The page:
These four angels have the power to harm the earth. They have the power to bring God’s judgments upon the earth. That is the significance of the wind. And what an apt description! Think of the destruction wind has brought upon the earth. You have heard of the damage caused by tornadoes sweeping through Midwest towns, destroying homes, claiming lives. You have seen the footage of hurricanes in the Caribbean claiming thousands of lives. The wind signifies judgment. The four angels, standing at the four corners of the earth, hold in their hands the four winds of the earth. They have been granted the power to bring God’s judgments upon the earth.
All of this should sound somewhat familiar. Consider it: four angels corresponding to the four corners of the earth and associated with judgment. Where have we seen such imagery before: four creatures, described in angelic terms, corresponding to the four corners of the earth, and associated with judgment? Where have we seen such imagery before?
The four living creatures! Remember the four living creatures described in angelic terms? Remember Revelation 4:6-8, where the four living creatures correspond to the four corners of the earth? Remember Revelation 6:1–8, where the four living creatures are associated with judgment, even the riding forth of the four horsemen of the apocalypse?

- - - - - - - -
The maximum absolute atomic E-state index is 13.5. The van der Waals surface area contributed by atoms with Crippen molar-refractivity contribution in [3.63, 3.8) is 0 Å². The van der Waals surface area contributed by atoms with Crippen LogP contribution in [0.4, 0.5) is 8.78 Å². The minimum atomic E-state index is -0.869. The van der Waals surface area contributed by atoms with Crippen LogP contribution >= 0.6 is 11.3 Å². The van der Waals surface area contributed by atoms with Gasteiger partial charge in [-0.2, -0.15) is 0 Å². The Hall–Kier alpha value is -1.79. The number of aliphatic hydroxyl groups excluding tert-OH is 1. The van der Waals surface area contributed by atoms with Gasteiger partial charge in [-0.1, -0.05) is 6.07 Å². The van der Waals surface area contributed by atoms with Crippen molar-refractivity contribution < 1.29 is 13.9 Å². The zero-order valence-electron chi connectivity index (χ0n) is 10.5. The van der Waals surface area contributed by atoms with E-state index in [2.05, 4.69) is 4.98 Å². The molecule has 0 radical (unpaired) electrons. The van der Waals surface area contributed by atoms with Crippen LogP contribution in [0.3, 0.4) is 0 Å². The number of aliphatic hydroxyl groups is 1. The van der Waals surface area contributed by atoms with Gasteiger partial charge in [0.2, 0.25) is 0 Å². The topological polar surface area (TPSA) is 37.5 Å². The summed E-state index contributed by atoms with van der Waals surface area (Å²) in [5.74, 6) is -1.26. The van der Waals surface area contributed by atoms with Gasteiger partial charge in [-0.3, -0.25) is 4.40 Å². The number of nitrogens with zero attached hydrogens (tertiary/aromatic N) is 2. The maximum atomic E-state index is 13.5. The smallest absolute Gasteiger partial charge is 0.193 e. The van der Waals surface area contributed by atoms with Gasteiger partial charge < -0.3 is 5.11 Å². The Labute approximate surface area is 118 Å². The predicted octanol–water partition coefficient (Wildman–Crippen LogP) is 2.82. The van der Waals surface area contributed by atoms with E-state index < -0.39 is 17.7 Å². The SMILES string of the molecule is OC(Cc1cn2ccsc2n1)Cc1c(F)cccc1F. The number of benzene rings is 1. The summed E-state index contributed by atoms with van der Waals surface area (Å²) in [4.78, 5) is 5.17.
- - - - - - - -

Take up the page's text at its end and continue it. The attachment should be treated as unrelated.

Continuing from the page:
There is a correspondence between the four living creatures and the four angels of Revelation 7:1–3. They share the same number: there are four living creatures, there are four angels. They share the same significance: both correspond to the four corners of the earth. They share association with judgment: the four living creatures with the horseman of the apocalypse, the four angels with the four winds. While not identical with one another, there is, nevertheless, this correspondence between the four living creatures and the four angels of Revelation 7:1–3.
We have been insisting all along that the four living creatures are symbolic of the office of preaching. Preachers are messengers; they are heralds; they are emissaries; they are ambassadors; they are sent not with their own message, but with the message of God. What are angels? They are messengers; they are heralds; they are emissaries; they are ambassadors; they are sent not with their own message, but with the message of God.
Are you beginning to see the correspondence between the four angels of Revelation 7:1–3 and the four living creatures, symbolic of the office of preaching? As there are heavenly messengers (the four angels of Revelation 7:1–3), so there are earthly messengers (the four living creatures)! As there are heavenly heralds, so there are earthly heralds! As there are heavenly emissaries, so there are earthly emissaries! As there are heavenly ambassadors, so there are earthly ambassadors! As it is in heaven, so it is on earth!
The four angels, then, have in view the company of the preachers. The gospel goes forth to the ends of the earth, and as it goes forth to the ends of the earth, the earth is visited with judgment.
The Fifth Angel
Consider now verse 2, “Then I saw another angel ascending from the east, having the seal of the living God. And he cried with a loud voice to the four angels to whom it was granted to harm the earth and the sea.” Who is this angel and what is his significance? We know two things about him. We know his origin and we know his activity.